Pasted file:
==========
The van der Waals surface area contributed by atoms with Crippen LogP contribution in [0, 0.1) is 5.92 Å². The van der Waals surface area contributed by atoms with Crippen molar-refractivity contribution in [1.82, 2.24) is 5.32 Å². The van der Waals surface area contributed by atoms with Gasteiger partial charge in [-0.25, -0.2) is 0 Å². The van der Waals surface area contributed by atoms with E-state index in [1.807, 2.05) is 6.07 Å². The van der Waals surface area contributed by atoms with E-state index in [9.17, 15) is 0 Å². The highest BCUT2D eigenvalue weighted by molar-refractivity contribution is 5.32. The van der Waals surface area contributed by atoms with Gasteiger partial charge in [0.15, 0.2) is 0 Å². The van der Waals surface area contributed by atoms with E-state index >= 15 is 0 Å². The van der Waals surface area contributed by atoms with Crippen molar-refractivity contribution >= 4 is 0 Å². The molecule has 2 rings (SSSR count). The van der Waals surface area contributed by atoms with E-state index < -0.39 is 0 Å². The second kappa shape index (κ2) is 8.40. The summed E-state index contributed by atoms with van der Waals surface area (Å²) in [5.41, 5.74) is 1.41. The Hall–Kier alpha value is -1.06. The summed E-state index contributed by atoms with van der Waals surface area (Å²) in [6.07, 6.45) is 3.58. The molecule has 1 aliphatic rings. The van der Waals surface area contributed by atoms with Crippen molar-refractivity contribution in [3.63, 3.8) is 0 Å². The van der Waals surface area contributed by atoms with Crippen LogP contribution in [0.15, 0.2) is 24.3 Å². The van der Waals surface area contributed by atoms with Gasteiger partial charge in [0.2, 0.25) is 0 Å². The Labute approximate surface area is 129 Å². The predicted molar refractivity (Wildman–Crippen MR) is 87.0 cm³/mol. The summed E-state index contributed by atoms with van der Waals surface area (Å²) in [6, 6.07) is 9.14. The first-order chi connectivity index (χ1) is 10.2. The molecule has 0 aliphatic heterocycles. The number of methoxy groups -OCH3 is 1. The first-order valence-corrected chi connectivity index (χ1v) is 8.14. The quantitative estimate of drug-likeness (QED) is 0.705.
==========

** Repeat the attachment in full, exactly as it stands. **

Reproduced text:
The van der Waals surface area contributed by atoms with Crippen LogP contribution in [0, 0.1) is 5.92 Å². The van der Waals surface area contributed by atoms with Crippen molar-refractivity contribution in [1.82, 2.24) is 5.32 Å². The van der Waals surface area contributed by atoms with Gasteiger partial charge in [-0.25, -0.2) is 0 Å². The van der Waals surface area contributed by atoms with E-state index in [1.807, 2.05) is 6.07 Å². The van der Waals surface area contributed by atoms with E-state index in [9.17, 15) is 0 Å². The highest BCUT2D eigenvalue weighted by molar-refractivity contribution is 5.32. The van der Waals surface area contributed by atoms with Gasteiger partial charge in [0.15, 0.2) is 0 Å². The van der Waals surface area contributed by atoms with E-state index >= 15 is 0 Å². The van der Waals surface area contributed by atoms with Crippen molar-refractivity contribution >= 4 is 0 Å². The molecule has 2 rings (SSSR count). The van der Waals surface area contributed by atoms with E-state index < -0.39 is 0 Å². The second kappa shape index (κ2) is 8.40. The summed E-state index contributed by atoms with van der Waals surface area (Å²) in [5.41, 5.74) is 1.41. The Hall–Kier alpha value is -1.06. The summed E-state index contributed by atoms with van der Waals surface area (Å²) in [6.07, 6.45) is 3.58. The molecule has 1 aliphatic rings. The van der Waals surface area contributed by atoms with Crippen molar-refractivity contribution in [3.63, 3.8) is 0 Å². The van der Waals surface area contributed by atoms with Crippen LogP contribution in [0.15, 0.2) is 24.3 Å². The van der Waals surface area contributed by atoms with Gasteiger partial charge in [0.2, 0.25) is 0 Å². The Labute approximate surface area is 129 Å². The predicted molar refractivity (Wildman–Crippen MR) is 87.0 cm³/mol. The summed E-state index contributed by atoms with van der Waals surface area (Å²) in [6, 6.07) is 9.14. The first-order chi connectivity index (χ1) is 10.2. The molecule has 0 aliphatic heterocycles. The number of methoxy groups -OCH3 is 1. The first-order valence-corrected chi connectivity index (χ1v) is 8.14. The quantitative estimate of drug-likeness (QED) is 0.705.